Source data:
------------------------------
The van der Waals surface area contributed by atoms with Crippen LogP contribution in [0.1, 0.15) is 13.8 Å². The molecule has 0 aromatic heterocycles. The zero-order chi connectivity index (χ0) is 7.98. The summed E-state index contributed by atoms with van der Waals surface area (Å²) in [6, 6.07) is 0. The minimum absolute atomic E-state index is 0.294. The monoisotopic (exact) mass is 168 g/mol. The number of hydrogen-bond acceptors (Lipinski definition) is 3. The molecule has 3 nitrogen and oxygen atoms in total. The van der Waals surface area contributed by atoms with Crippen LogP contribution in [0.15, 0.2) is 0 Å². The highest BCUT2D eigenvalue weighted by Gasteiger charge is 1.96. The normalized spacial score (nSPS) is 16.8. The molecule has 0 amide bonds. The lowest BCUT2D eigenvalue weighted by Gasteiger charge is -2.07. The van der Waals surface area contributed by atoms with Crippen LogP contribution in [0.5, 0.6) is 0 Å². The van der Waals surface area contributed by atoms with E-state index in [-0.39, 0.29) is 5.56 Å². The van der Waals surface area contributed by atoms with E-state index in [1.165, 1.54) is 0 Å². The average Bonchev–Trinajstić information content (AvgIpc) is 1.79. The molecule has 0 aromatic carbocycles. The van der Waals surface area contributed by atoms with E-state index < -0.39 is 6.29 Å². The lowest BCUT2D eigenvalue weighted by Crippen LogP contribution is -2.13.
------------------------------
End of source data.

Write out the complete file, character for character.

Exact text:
The van der Waals surface area contributed by atoms with Crippen LogP contribution in [0.1, 0.15) is 13.8 Å². The molecule has 0 aromatic heterocycles. The zero-order chi connectivity index (χ0) is 7.98. The summed E-state index contributed by atoms with van der Waals surface area (Å²) in [6, 6.07) is 0. The minimum absolute atomic E-state index is 0.294. The monoisotopic (exact) mass is 168 g/mol. The number of hydrogen-bond acceptors (Lipinski definition) is 3. The molecule has 3 nitrogen and oxygen atoms in total. The van der Waals surface area contributed by atoms with Crippen LogP contribution in [0.15, 0.2) is 0 Å². The highest BCUT2D eigenvalue weighted by Gasteiger charge is 1.96. The normalized spacial score (nSPS) is 16.8. The molecule has 0 amide bonds. The lowest BCUT2D eigenvalue weighted by Gasteiger charge is -2.07. The van der Waals surface area contributed by atoms with Crippen LogP contribution in [0.5, 0.6) is 0 Å². The van der Waals surface area contributed by atoms with E-state index in [-0.39, 0.29) is 5.56 Å². The van der Waals surface area contributed by atoms with E-state index in [1.165, 1.54) is 0 Å². The average Bonchev–Trinajstić information content (AvgIpc) is 1.79. The molecule has 0 aromatic carbocycles. The van der Waals surface area contributed by atoms with E-state index < -0.39 is 6.29 Å². The lowest BCUT2D eigenvalue weighted by Crippen LogP contribution is -2.13.